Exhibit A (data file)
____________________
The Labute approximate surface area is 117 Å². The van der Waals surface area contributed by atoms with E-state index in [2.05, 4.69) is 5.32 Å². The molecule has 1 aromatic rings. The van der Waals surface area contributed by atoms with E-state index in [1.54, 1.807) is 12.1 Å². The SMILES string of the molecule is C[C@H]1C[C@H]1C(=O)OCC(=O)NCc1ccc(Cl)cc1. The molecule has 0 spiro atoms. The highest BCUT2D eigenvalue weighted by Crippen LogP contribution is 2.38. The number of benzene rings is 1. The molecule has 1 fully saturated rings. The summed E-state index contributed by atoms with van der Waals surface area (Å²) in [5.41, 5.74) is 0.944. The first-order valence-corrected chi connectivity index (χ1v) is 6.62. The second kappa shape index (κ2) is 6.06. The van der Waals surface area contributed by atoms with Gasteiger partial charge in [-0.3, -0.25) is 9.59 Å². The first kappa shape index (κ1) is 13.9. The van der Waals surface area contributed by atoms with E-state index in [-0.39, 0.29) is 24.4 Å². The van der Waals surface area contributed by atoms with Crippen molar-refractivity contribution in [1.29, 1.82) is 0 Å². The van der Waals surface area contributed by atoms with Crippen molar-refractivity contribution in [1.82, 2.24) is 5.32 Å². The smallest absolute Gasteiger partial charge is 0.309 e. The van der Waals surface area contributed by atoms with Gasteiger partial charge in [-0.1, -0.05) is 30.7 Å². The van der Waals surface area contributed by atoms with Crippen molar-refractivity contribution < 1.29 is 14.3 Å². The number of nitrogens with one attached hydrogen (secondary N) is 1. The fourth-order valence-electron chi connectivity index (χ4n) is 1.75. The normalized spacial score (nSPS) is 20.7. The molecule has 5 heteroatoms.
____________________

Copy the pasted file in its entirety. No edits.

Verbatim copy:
The Labute approximate surface area is 117 Å². The van der Waals surface area contributed by atoms with E-state index in [2.05, 4.69) is 5.32 Å². The molecule has 1 aromatic rings. The van der Waals surface area contributed by atoms with E-state index in [1.54, 1.807) is 12.1 Å². The SMILES string of the molecule is C[C@H]1C[C@H]1C(=O)OCC(=O)NCc1ccc(Cl)cc1. The molecule has 0 spiro atoms. The highest BCUT2D eigenvalue weighted by Crippen LogP contribution is 2.38. The number of benzene rings is 1. The molecule has 1 fully saturated rings. The summed E-state index contributed by atoms with van der Waals surface area (Å²) in [5.41, 5.74) is 0.944. The first-order valence-corrected chi connectivity index (χ1v) is 6.62. The second kappa shape index (κ2) is 6.06. The van der Waals surface area contributed by atoms with Gasteiger partial charge in [-0.3, -0.25) is 9.59 Å². The first kappa shape index (κ1) is 13.9. The van der Waals surface area contributed by atoms with E-state index in [-0.39, 0.29) is 24.4 Å². The van der Waals surface area contributed by atoms with Crippen molar-refractivity contribution in [1.29, 1.82) is 0 Å². The van der Waals surface area contributed by atoms with Crippen molar-refractivity contribution in [1.82, 2.24) is 5.32 Å². The smallest absolute Gasteiger partial charge is 0.309 e. The van der Waals surface area contributed by atoms with Gasteiger partial charge in [-0.1, -0.05) is 30.7 Å². The van der Waals surface area contributed by atoms with Crippen molar-refractivity contribution < 1.29 is 14.3 Å². The number of nitrogens with one attached hydrogen (secondary N) is 1. The fourth-order valence-electron chi connectivity index (χ4n) is 1.75. The normalized spacial score (nSPS) is 20.7. The molecule has 5 heteroatoms.